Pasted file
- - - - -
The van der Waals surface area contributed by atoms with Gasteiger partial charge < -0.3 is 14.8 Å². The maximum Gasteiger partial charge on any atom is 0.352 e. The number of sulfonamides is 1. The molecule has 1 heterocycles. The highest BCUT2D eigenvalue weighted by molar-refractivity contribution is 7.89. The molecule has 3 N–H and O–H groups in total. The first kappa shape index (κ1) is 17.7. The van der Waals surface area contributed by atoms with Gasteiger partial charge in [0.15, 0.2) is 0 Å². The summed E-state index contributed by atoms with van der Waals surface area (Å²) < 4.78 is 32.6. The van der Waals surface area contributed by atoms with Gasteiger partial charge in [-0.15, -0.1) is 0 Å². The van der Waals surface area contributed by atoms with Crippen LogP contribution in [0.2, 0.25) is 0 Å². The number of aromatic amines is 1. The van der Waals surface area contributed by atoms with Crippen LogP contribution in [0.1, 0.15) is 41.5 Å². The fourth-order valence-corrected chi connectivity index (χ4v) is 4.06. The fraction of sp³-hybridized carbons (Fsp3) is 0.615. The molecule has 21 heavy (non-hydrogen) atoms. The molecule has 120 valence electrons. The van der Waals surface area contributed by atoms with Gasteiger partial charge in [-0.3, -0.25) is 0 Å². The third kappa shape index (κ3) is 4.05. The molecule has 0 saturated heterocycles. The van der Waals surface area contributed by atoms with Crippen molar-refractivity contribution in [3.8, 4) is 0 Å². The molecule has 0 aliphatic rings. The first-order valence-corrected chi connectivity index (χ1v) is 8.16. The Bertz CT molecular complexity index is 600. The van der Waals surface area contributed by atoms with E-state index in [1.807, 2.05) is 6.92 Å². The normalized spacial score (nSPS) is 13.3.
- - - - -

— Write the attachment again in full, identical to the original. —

The van der Waals surface area contributed by atoms with Gasteiger partial charge < -0.3 is 14.8 Å². The maximum Gasteiger partial charge on any atom is 0.352 e. The number of sulfonamides is 1. The molecule has 1 heterocycles. The highest BCUT2D eigenvalue weighted by molar-refractivity contribution is 7.89. The molecule has 3 N–H and O–H groups in total. The first kappa shape index (κ1) is 17.7. The van der Waals surface area contributed by atoms with Gasteiger partial charge in [0.15, 0.2) is 0 Å². The summed E-state index contributed by atoms with van der Waals surface area (Å²) < 4.78 is 32.6. The van der Waals surface area contributed by atoms with Gasteiger partial charge in [-0.15, -0.1) is 0 Å². The van der Waals surface area contributed by atoms with Crippen LogP contribution in [0.2, 0.25) is 0 Å². The number of aromatic amines is 1. The van der Waals surface area contributed by atoms with Crippen LogP contribution in [0.1, 0.15) is 41.5 Å². The fourth-order valence-corrected chi connectivity index (χ4v) is 4.06. The fraction of sp³-hybridized carbons (Fsp3) is 0.615. The molecule has 21 heavy (non-hydrogen) atoms. The molecule has 120 valence electrons. The van der Waals surface area contributed by atoms with Gasteiger partial charge in [-0.3, -0.25) is 0 Å². The third kappa shape index (κ3) is 4.05. The molecule has 0 saturated heterocycles. The van der Waals surface area contributed by atoms with Crippen molar-refractivity contribution in [3.8, 4) is 0 Å². The molecule has 0 aliphatic rings. The first-order valence-corrected chi connectivity index (χ1v) is 8.16. The Bertz CT molecular complexity index is 600. The van der Waals surface area contributed by atoms with E-state index in [1.807, 2.05) is 6.92 Å². The normalized spacial score (nSPS) is 13.3.